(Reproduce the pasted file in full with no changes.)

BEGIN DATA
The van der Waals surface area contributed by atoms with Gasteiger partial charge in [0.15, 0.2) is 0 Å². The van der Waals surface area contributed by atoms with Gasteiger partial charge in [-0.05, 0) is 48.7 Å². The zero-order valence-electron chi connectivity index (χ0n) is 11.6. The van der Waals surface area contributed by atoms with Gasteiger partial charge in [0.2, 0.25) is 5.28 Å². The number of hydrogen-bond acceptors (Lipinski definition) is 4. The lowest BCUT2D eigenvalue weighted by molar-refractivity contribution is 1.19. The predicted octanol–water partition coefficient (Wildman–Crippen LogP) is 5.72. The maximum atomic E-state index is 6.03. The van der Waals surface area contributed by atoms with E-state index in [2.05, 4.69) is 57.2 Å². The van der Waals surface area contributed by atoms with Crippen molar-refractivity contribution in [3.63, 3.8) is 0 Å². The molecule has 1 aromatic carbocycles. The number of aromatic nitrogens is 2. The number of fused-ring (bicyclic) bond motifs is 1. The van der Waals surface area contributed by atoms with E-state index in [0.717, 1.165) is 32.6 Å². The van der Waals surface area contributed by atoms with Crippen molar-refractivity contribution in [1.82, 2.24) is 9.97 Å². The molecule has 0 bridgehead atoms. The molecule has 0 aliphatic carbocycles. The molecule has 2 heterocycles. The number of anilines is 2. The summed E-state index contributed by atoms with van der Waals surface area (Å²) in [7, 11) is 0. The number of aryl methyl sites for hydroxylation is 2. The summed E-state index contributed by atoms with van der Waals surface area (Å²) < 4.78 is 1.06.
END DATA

The van der Waals surface area contributed by atoms with Gasteiger partial charge in [0.15, 0.2) is 0 Å². The van der Waals surface area contributed by atoms with Gasteiger partial charge in [-0.05, 0) is 48.7 Å². The zero-order valence-electron chi connectivity index (χ0n) is 11.6. The van der Waals surface area contributed by atoms with Gasteiger partial charge in [0.2, 0.25) is 5.28 Å². The number of hydrogen-bond acceptors (Lipinski definition) is 4. The lowest BCUT2D eigenvalue weighted by molar-refractivity contribution is 1.19. The predicted octanol–water partition coefficient (Wildman–Crippen LogP) is 5.72. The maximum atomic E-state index is 6.03. The van der Waals surface area contributed by atoms with E-state index in [2.05, 4.69) is 57.2 Å². The van der Waals surface area contributed by atoms with Crippen molar-refractivity contribution in [3.63, 3.8) is 0 Å². The molecule has 1 aromatic carbocycles. The number of aromatic nitrogens is 2. The number of fused-ring (bicyclic) bond motifs is 1. The van der Waals surface area contributed by atoms with E-state index in [0.717, 1.165) is 32.6 Å². The van der Waals surface area contributed by atoms with Crippen molar-refractivity contribution in [1.82, 2.24) is 9.97 Å². The molecule has 0 bridgehead atoms. The molecule has 0 aliphatic carbocycles. The molecule has 2 heterocycles. The number of anilines is 2. The summed E-state index contributed by atoms with van der Waals surface area (Å²) in [7, 11) is 0. The number of aryl methyl sites for hydroxylation is 2. The summed E-state index contributed by atoms with van der Waals surface area (Å²) < 4.78 is 1.06.